At the same time a convicted cop killer gave a controversial college commencement address by video Sunday, scores of Philadelphia officers gathered at the murder site of Officer Daniel Faulkner and needed no words to make their feelings clear.
While Mumia Abu-Jamal, a former death row inmate imprisoned for Faulkner's 1981 murder, encouraged the 20 gathered graduates of Goddard College to "think about the myriad of problems that beset this land and strive to make it better," police held a silent vigil honoring Faulkner as well as his widow.
The choice of Abu-Jamal to give the prerecorded address to the school in Plainfield, Vermont, angered police and politicians far and wide. Abu-Jamal was initially sentenced to death for Faulkner's murder but re-sentenced to life in 2012.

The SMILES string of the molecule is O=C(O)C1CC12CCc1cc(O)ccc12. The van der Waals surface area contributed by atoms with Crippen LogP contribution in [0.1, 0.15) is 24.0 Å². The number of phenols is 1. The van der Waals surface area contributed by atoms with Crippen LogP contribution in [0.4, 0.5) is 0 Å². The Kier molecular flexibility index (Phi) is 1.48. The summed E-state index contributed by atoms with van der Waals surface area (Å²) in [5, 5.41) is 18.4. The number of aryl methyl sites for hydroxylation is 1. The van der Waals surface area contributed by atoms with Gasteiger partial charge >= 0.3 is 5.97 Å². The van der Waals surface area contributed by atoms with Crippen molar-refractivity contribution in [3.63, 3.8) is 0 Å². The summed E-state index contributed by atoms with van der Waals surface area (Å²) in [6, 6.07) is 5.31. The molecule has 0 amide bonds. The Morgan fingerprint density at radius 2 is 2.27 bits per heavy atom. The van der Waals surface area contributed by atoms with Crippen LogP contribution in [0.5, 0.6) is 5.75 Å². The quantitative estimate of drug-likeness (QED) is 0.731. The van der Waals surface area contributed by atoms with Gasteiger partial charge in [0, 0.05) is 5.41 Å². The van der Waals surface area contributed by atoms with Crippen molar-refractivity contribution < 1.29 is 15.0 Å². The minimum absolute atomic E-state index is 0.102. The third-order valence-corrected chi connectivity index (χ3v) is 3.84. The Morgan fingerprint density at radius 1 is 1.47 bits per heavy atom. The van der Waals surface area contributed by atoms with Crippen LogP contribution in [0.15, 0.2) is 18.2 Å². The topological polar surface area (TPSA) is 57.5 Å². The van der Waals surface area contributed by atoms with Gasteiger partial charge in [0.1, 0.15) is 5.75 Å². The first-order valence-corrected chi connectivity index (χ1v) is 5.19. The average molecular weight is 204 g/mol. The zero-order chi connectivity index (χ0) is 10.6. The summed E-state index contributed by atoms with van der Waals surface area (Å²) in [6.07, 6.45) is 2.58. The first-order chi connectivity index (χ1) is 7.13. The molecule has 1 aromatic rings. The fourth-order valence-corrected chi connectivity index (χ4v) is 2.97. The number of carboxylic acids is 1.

Faulkner's widow had some pointed words for Goddard: “Shame on them," she told WCAU-TV.
“The only thing I would want to hear from Mumia Abu-Jamal is him admitting and confessing to my husband’s murder,” Maureen Faulkner told the station, adding that Goddard "could have another commencement speaker that would give these students wisdom before they start out in life.”
The college's Interim President held a different viewpoint. “Choosing Mumia as their commencement speaker, to me, shows how this newest group of Goddard graduates expresses their freedom to engage and think radically and critically in a world that often sets up barriers to do just that,” Bob Kenny said in a statement.
Here's a report on the vigil:
This story has been updated with video.
The Associated Press contributed to this story.